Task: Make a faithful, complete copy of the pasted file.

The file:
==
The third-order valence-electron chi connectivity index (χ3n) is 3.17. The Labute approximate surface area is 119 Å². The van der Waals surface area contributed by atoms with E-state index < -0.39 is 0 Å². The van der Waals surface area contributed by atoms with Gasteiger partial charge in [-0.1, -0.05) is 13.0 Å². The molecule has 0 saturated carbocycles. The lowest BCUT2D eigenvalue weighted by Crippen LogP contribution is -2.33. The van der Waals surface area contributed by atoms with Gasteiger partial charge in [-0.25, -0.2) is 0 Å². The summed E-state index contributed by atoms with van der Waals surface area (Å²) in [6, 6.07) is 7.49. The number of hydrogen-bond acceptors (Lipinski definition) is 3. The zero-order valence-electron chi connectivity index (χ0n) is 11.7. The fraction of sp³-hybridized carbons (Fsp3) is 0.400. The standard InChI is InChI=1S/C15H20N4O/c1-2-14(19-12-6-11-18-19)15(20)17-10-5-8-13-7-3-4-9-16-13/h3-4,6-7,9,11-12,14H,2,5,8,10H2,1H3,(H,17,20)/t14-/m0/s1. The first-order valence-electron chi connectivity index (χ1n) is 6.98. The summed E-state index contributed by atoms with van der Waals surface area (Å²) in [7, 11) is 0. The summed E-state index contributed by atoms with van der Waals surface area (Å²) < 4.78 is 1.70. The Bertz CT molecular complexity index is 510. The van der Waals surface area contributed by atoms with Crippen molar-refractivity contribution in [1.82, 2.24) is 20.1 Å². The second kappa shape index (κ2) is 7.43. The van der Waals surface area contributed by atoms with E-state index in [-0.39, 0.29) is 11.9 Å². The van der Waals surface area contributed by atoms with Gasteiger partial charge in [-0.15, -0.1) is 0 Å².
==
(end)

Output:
The third-order valence-electron chi connectivity index (χ3n) is 3.17. The Labute approximate surface area is 119 Å². The van der Waals surface area contributed by atoms with E-state index < -0.39 is 0 Å². The van der Waals surface area contributed by atoms with Gasteiger partial charge in [-0.1, -0.05) is 13.0 Å². The molecule has 0 saturated carbocycles. The lowest BCUT2D eigenvalue weighted by Crippen LogP contribution is -2.33. The van der Waals surface area contributed by atoms with Gasteiger partial charge in [-0.25, -0.2) is 0 Å². The summed E-state index contributed by atoms with van der Waals surface area (Å²) in [6, 6.07) is 7.49. The number of hydrogen-bond acceptors (Lipinski definition) is 3. The zero-order valence-electron chi connectivity index (χ0n) is 11.7. The fraction of sp³-hybridized carbons (Fsp3) is 0.400. The standard InChI is InChI=1S/C15H20N4O/c1-2-14(19-12-6-11-18-19)15(20)17-10-5-8-13-7-3-4-9-16-13/h3-4,6-7,9,11-12,14H,2,5,8,10H2,1H3,(H,17,20)/t14-/m0/s1. The first-order valence-electron chi connectivity index (χ1n) is 6.98. The summed E-state index contributed by atoms with van der Waals surface area (Å²) in [7, 11) is 0. The summed E-state index contributed by atoms with van der Waals surface area (Å²) < 4.78 is 1.70. The Bertz CT molecular complexity index is 510. The van der Waals surface area contributed by atoms with Crippen molar-refractivity contribution in [1.82, 2.24) is 20.1 Å². The second kappa shape index (κ2) is 7.43. The van der Waals surface area contributed by atoms with E-state index in [-0.39, 0.29) is 11.9 Å². The van der Waals surface area contributed by atoms with Gasteiger partial charge in [-0.15, -0.1) is 0 Å².